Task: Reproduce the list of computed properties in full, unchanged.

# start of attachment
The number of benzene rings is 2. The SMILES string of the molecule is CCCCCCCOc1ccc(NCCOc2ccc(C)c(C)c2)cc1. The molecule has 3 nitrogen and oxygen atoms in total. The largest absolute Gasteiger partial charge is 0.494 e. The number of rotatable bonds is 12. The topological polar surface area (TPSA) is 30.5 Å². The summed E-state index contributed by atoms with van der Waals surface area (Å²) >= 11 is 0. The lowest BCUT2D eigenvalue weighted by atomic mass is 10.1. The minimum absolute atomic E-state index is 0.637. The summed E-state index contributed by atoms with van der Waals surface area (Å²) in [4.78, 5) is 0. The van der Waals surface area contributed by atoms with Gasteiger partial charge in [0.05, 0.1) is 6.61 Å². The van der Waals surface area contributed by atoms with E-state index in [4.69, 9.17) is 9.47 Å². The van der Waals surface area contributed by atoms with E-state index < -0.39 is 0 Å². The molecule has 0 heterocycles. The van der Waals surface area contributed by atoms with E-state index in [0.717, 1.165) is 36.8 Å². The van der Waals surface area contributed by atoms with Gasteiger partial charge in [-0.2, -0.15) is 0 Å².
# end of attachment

The number of benzene rings is 2. The SMILES string of the molecule is CCCCCCCOc1ccc(NCCOc2ccc(C)c(C)c2)cc1. The molecule has 3 nitrogen and oxygen atoms in total. The largest absolute Gasteiger partial charge is 0.494 e. The number of rotatable bonds is 12. The topological polar surface area (TPSA) is 30.5 Å². The summed E-state index contributed by atoms with van der Waals surface area (Å²) >= 11 is 0. The lowest BCUT2D eigenvalue weighted by atomic mass is 10.1. The minimum absolute atomic E-state index is 0.637. The summed E-state index contributed by atoms with van der Waals surface area (Å²) in [4.78, 5) is 0. The van der Waals surface area contributed by atoms with Gasteiger partial charge in [0.05, 0.1) is 6.61 Å². The van der Waals surface area contributed by atoms with E-state index in [4.69, 9.17) is 9.47 Å². The van der Waals surface area contributed by atoms with E-state index < -0.39 is 0 Å². The molecule has 0 heterocycles. The van der Waals surface area contributed by atoms with E-state index in [0.717, 1.165) is 36.8 Å². The van der Waals surface area contributed by atoms with Gasteiger partial charge in [-0.2, -0.15) is 0 Å².